This week we’ll hear the government’s response to the recommendations made by the International Development Select Committee’s inquiry into development and disability. The potential for this to change the lives of people with disabilities who are living in poverty around the world should not be underestimated.
People with disabilities have been left behind
Around one billion people – or 15% of the world’s population – have a disability, and in many countries they are among the most excluded and hardest to reach of all groups in their community.
In 2000, world leaders agreed on an ambitious development framework consisting of eight Millennium Development Goals (MDGs). In the 14 years since those goals were set, we have seen some of the most important steps towards poverty elimination; child deaths have fallen by more than 30% and deaths from malaria have fallen by one quarter.
One critical group, however, has been largely left out from this progress. Almost 14 years on, the exclusion of disability from the MDGs has materially affected many people with disabilities, as well as their families. They are less likely to have access to healthcare and education, and in turn find making a livelihood and escaping poverty that much more difficult, if not impossible.
15 year old Nabirye from Uganda lost her sight aged nine following an infection, and had to drop out of her school immediately as it didn’t have the equipment or teachers needed to support students with disabilities such as hers.
“I felt so bad leaving school. Now I don’t do anything, I just stay at home. When I was at school I liked science and English, I wanted to be a lawyer, but I have been a long time out of school now so I don’t think I can anymore,” Nabirye said.
At 15 years old, she still has enormous potential, but with every day out of education a bit more of it is lost. In 2015 a new development framework will be agreed by current world leaders, replacing the MDGs.
Last month the World Bank President, Dr Jim Kim, spoke about the opportunity this generation has to end extreme poverty within a generation. For those of us in international development it’s inspiring, but not achievable if people with disabilities continue to be excluded from development policy and process and don’t have a say in the issues that affect them.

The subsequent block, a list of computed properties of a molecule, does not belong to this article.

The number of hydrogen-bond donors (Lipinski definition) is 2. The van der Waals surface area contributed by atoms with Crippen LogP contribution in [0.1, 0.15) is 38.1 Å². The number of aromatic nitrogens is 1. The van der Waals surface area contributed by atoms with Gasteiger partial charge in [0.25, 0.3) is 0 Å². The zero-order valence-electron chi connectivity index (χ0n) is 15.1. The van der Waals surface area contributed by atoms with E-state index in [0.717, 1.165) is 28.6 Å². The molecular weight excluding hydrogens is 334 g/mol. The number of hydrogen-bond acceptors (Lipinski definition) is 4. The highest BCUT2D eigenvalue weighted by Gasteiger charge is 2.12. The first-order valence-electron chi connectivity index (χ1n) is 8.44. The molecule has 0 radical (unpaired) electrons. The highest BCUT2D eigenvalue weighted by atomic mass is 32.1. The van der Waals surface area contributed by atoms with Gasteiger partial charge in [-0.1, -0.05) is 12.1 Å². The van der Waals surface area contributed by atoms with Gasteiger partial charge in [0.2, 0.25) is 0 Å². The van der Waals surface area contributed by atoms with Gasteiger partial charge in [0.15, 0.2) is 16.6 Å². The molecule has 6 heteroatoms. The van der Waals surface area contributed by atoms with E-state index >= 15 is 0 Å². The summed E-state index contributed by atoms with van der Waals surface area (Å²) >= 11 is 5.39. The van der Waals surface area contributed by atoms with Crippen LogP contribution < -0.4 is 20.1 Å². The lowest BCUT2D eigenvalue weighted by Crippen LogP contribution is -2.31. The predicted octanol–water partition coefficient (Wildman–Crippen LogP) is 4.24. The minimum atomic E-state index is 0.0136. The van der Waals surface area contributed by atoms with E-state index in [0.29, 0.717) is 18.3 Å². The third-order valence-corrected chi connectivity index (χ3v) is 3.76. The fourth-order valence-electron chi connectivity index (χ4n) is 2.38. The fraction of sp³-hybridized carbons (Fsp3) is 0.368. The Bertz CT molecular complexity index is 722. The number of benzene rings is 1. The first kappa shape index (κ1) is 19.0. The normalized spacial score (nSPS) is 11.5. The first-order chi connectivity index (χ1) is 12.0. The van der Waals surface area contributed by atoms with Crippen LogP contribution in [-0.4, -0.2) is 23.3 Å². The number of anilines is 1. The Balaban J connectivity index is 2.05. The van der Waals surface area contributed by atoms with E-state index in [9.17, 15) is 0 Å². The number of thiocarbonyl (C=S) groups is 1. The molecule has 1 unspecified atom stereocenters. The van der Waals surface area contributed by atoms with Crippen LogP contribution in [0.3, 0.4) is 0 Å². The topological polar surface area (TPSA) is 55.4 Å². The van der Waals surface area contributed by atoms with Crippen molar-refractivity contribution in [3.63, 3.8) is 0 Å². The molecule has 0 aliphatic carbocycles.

That is why the recommendations by the IDC on how the UK government, a leading development donor, develops its policies and spends its money are so critical. DFID must seize this opportunity to lead the way on inclusive development.
DFID’s work on disability and development has never before received such scrutiny from Parliament, and it is over a decade since the UK government announced new policy in this area. If the opportunity presented by the select committee report is missed, it could be years before disability and development will receive this level of political attention again – leaving another generation excluded.
As a leading aid donor, the UK has a unique opportunity to influence the setting of the next global development goals, which will shape the lives of people for more than a generation. To do this effectively, the government needs to lead by example and ensure that UK aid is fully inclusive of people with disabilities.
In 2000, DFID broke new ground by being the first bilateral agency to explicitly address the link between poverty and disability. Yet, despite being an early champion of disability as a development issue, no concrete policy has since been formulated. The select committee’s inquiry identified this gap and was clear about what is needed to reach the world’s poorest people; a ‘disability strategy with clear targets and timescales’. This echoes Sightsavers’ ‘Put Us in the Picture’ central campaign call.
Solutions to inclusion
We recognise that inclusion is not an easy task. Detailed analysis is required in order to effectively target people with disabilities and ensure that they are not excluded from development policies and programmes. This is a challenge both governments and development agencies face.
As part of our support in this process, Sightsavers is piloting a project to disaggregate data by disability in Africa and Asia. This will help us understand how development programmes really can include those most in need, and how they are delivering demonstrable results.
Another critical issue is that people with disabilities rarely have a voice in the development decisions that affect their lives. To address this, there needs to be real and sustained engagement between aid agencies and people with disabilities and their families. DFID must ensure disabled people participate fully in the design and delivery of its programmes.
The value of this is demonstrated by the work Sightsavers is doing through the Voices of the Marginalised pilot project, which aims to bring the perspective of those living with disabilities, through participatory research, into global decision-making processes.
Will we take this opportunity to act now?
The committee’s report offers hope and promise to people with disabilities around the world who do not currently have a voice in or benefit from UK aid. This promise, however, will remain unfulfilled if the UK government does not come out with a positive, ambitious response that commits to prioritising people with disabilities in its development work through the implementation of a disability strategy.
We need to build on the progress that has been made so far and show leadership. We need to ensure the plans we put in place now, and which will impact on the lives of people globally for years to come, leave no one behind. We need to seize this opportunity or face letting down another generation.